It’s a story that, were it not confirmed by a number of sources, would seem too perfectly contrived to set the intellectual corner of the philanthropic world ablaze. Last week it was reported that Schwab Charitable, a donor-advised fund (DAF) that disbursed $1.6 billion in grants in 2017 alone, would no longer give to the National Rifle Association. A few days later, Fidelity followed suit, meaning that the two largest donor-advised fund sponsors in the country have decided that donor intent has its limits.
DAFs have exploded in popularity in recent years, rising in this decade alone from 4.4% (in 2010) to 10.2% (in 2017) of all charitable giving. For proponents, DAFs provide a suite of useful services while safeguarding donor privacy. For detractors, they are a tax loophole and a donor accountability crisis. (Ironically, despite evidence that DAFs support progressive causes more than conservative ones, the proponent/detractor binary breakdown maps closely with a right-wing/left-wing binary.) I won’t be litigating the morality of DAFs here, but their divisiveness is essential context for any analysis of the decisions of Schwab Charitable and Fidelity.
To be clear, these DAFs are well within their rights to take this step. From the start, DAFs have been structured so that donors advise on giving but the fund itself controls their money. In practice, this legal structure has amounted to little more than a technicality, as a DAF would rarely do more than determine whether an organization qualified as a 501(c)(3) nonprofit before distributing funds. Indeed, this is the argument that Schwab Charitable has made in defense of its decision regarding the NRA: it is corporate policy to halt disbursal of funds to organizations that are under IRS investigation for their charitable status.
If we take them at their word, there’s not much left to the story—and it must be noted that, despite pressure from progressive, boutique grantmakers to protest SPLC-labeled “hate groups,” the major DAFs continued to make grants to those organizations when advised by donors. Nevertheless, as Hayden Ludwig detailed earlier this year, Schwab Charitable’s top recipients include Planned Parenthood and the ACLU, and it is hard to avoid the conclusion that something more politically motivated is afoot here. If we assume that is the case, it is doubtful that cutting grants to the NRA (and, eventually, other right-of-center groups) will actually move the needle in a progressive direction, for a few reasons.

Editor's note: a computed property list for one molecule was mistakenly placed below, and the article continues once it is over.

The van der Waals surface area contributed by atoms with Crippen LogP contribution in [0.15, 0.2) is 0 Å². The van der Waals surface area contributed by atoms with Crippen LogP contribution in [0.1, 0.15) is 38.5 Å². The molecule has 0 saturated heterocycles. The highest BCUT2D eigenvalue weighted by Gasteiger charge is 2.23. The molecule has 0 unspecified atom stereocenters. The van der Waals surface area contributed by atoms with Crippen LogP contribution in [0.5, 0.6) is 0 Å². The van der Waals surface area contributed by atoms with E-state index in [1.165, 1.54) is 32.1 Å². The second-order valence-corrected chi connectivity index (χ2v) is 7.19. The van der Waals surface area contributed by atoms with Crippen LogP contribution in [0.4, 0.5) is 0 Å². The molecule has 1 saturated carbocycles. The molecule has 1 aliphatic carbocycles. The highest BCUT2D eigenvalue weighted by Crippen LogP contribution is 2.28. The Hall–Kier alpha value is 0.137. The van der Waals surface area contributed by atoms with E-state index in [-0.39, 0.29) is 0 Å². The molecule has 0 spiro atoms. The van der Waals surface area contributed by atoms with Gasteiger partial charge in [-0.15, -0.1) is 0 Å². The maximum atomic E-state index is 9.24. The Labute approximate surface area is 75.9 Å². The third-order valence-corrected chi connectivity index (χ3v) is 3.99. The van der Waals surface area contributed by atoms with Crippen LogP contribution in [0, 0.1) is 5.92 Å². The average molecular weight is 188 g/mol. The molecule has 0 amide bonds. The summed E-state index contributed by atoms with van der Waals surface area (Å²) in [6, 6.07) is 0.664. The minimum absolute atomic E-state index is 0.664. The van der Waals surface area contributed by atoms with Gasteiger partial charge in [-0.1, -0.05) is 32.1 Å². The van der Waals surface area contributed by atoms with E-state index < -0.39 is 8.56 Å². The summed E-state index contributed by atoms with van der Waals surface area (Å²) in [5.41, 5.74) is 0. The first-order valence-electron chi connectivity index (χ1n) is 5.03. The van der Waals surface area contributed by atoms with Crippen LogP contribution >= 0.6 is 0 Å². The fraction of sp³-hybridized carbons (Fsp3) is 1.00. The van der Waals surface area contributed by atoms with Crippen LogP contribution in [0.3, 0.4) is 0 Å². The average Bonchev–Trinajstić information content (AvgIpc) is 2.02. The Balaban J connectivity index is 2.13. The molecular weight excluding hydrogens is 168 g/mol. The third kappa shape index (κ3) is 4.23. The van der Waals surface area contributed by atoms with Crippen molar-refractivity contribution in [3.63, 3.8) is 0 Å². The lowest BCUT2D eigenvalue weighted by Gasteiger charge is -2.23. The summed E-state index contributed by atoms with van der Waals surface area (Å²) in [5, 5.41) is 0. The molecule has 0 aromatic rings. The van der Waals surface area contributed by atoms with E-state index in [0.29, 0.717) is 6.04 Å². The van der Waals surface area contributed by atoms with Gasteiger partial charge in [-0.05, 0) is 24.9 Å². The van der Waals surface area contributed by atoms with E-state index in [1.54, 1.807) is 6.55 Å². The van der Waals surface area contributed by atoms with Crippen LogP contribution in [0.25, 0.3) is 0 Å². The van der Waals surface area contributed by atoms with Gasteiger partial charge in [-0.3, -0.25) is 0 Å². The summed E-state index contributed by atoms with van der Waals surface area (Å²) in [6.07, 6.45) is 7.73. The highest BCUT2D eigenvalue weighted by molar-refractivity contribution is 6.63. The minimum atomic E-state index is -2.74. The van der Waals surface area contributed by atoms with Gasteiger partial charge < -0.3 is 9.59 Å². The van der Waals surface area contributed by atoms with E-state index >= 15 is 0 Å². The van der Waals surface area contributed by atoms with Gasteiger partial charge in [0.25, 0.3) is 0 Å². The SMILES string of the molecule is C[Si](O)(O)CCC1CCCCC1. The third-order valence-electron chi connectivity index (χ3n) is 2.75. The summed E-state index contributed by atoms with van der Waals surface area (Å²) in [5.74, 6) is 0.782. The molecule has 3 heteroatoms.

First of all, as noted above, it is far from clear that the rise of DAFs has actually benefitted conservative organizations more than progressive ones. “Dark money” makes for convenient stump-speech fodder, but the reality is far less clear-cut. While the major DAFs didn’t cede to the pressure to completely cease granting to SPLC-labeled “hate groups,” it’s not as if much money was going there (or to more mainstream conservative groups). From 2014-17 Schwab and Fidelity—plus Vanguard Charitable and the explicitly-conservative Donors Trust—gave a meager $11 million to various SPLC hate groups. Measure that against Schwab’s $1.6 billion total in 2017 alone and clearly the right-wing impact of the major DAFs is limited.
Furthermore, this maneuver is far more likely to drive conservative and traditionally religious donors to boutique conservative DAFs—like Donors Trust, the Bradley Impact Fund, the National Christian Foundation, and others—than it is to push anything in a progressive direction or address any of the standard criticisms leveled against DAFs.
As Iain Bernhoft detailed, not all DAFs are equal. While systemic and intentional failure to respect donor intent was always a possibility, this move from Schwab and Fidelity signals that the days of respecting donor intent may be numbered. Boutique DAFs are organized around a shared donor interest or set of principles, which is why they are often more appealing to potential account holders. These moves by Schwab and Fidelity, I suspect, will only make boutique DAFs (on the left and the right) even more appealing to donors. In playing the PR game, these massive DAFs may be costing themselves a vital constituency. Only time will tell.
The waging of political wars on nonprofit battlegrounds is nothing new; however, decisions like this one by Schwab and Fidelity do seem like a new frontier. When ostensibly “neutral” institutions like social media, academia, and donor-advised funds are criticized for not taking action to quell speech and censor their platforms, it certainly seems as though we are entering a new era. It will be interesting to see if our political and social institutions can weather the storms the lie ahead.